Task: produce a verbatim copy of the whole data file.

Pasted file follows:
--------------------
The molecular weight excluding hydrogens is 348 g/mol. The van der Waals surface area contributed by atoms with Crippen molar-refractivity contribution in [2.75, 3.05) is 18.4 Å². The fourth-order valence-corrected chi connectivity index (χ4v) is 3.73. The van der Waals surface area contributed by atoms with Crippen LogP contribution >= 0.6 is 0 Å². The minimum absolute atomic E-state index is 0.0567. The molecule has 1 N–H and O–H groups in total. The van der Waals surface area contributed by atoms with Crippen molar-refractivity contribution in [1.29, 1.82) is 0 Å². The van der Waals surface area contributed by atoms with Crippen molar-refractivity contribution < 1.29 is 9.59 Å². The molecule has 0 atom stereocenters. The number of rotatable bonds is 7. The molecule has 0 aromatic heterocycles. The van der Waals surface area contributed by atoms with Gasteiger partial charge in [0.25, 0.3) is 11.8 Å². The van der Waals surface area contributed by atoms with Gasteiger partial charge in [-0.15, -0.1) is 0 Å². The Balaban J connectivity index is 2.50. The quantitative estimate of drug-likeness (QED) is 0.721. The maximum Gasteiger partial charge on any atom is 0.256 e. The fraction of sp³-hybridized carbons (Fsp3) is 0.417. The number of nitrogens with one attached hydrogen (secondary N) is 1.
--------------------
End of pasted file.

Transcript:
The molecular weight excluding hydrogens is 348 g/mol. The van der Waals surface area contributed by atoms with Crippen molar-refractivity contribution in [2.75, 3.05) is 18.4 Å². The fourth-order valence-corrected chi connectivity index (χ4v) is 3.73. The van der Waals surface area contributed by atoms with Crippen LogP contribution >= 0.6 is 0 Å². The minimum absolute atomic E-state index is 0.0567. The molecule has 1 N–H and O–H groups in total. The van der Waals surface area contributed by atoms with Crippen molar-refractivity contribution in [1.29, 1.82) is 0 Å². The van der Waals surface area contributed by atoms with Crippen molar-refractivity contribution < 1.29 is 9.59 Å². The molecule has 0 atom stereocenters. The number of rotatable bonds is 7. The molecule has 0 aromatic heterocycles. The van der Waals surface area contributed by atoms with Gasteiger partial charge in [0.25, 0.3) is 11.8 Å². The van der Waals surface area contributed by atoms with Gasteiger partial charge in [-0.15, -0.1) is 0 Å². The Balaban J connectivity index is 2.50. The quantitative estimate of drug-likeness (QED) is 0.721. The maximum Gasteiger partial charge on any atom is 0.256 e. The fraction of sp³-hybridized carbons (Fsp3) is 0.417. The number of nitrogens with one attached hydrogen (secondary N) is 1.